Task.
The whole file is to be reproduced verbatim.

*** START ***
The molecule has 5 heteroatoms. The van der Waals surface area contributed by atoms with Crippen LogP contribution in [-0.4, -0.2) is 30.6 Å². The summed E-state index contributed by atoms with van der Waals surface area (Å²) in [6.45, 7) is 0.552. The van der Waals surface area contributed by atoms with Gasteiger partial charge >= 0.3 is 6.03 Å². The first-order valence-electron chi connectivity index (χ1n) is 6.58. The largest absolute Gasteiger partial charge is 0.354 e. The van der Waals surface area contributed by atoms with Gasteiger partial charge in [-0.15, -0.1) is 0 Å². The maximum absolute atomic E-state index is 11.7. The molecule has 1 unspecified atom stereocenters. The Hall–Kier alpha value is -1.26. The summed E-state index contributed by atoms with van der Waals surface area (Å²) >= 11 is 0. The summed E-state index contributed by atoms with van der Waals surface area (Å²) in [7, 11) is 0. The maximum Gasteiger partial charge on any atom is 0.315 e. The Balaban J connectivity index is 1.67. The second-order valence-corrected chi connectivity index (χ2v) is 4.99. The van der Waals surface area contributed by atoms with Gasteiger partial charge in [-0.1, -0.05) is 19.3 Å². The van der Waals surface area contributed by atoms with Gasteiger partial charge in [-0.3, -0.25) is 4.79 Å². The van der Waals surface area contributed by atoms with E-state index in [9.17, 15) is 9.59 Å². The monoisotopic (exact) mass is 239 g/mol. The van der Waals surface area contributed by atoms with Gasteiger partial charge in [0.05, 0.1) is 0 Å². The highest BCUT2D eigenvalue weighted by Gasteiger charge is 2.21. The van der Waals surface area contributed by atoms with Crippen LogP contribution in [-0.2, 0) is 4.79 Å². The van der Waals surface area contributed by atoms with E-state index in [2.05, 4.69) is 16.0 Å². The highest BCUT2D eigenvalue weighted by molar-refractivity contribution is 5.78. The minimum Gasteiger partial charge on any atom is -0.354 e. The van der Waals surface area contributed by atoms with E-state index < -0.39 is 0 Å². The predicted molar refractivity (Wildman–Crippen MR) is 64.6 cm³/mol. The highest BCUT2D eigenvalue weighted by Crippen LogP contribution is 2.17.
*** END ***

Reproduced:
The molecule has 5 heteroatoms. The van der Waals surface area contributed by atoms with Crippen LogP contribution in [-0.4, -0.2) is 30.6 Å². The summed E-state index contributed by atoms with van der Waals surface area (Å²) in [6.45, 7) is 0.552. The van der Waals surface area contributed by atoms with Gasteiger partial charge >= 0.3 is 6.03 Å². The first-order valence-electron chi connectivity index (χ1n) is 6.58. The largest absolute Gasteiger partial charge is 0.354 e. The van der Waals surface area contributed by atoms with Gasteiger partial charge in [-0.15, -0.1) is 0 Å². The maximum absolute atomic E-state index is 11.7. The molecule has 1 unspecified atom stereocenters. The Hall–Kier alpha value is -1.26. The summed E-state index contributed by atoms with van der Waals surface area (Å²) >= 11 is 0. The summed E-state index contributed by atoms with van der Waals surface area (Å²) in [7, 11) is 0. The maximum Gasteiger partial charge on any atom is 0.315 e. The Balaban J connectivity index is 1.67. The second-order valence-corrected chi connectivity index (χ2v) is 4.99. The van der Waals surface area contributed by atoms with Gasteiger partial charge in [-0.1, -0.05) is 19.3 Å². The van der Waals surface area contributed by atoms with Gasteiger partial charge in [-0.3, -0.25) is 4.79 Å². The van der Waals surface area contributed by atoms with E-state index in [9.17, 15) is 9.59 Å². The monoisotopic (exact) mass is 239 g/mol. The van der Waals surface area contributed by atoms with Gasteiger partial charge in [0.05, 0.1) is 0 Å². The highest BCUT2D eigenvalue weighted by Gasteiger charge is 2.21. The van der Waals surface area contributed by atoms with Crippen LogP contribution in [-0.2, 0) is 4.79 Å². The van der Waals surface area contributed by atoms with E-state index in [2.05, 4.69) is 16.0 Å². The highest BCUT2D eigenvalue weighted by molar-refractivity contribution is 5.78. The minimum Gasteiger partial charge on any atom is -0.354 e. The van der Waals surface area contributed by atoms with E-state index < -0.39 is 0 Å². The predicted molar refractivity (Wildman–Crippen MR) is 64.6 cm³/mol. The highest BCUT2D eigenvalue weighted by Crippen LogP contribution is 2.17.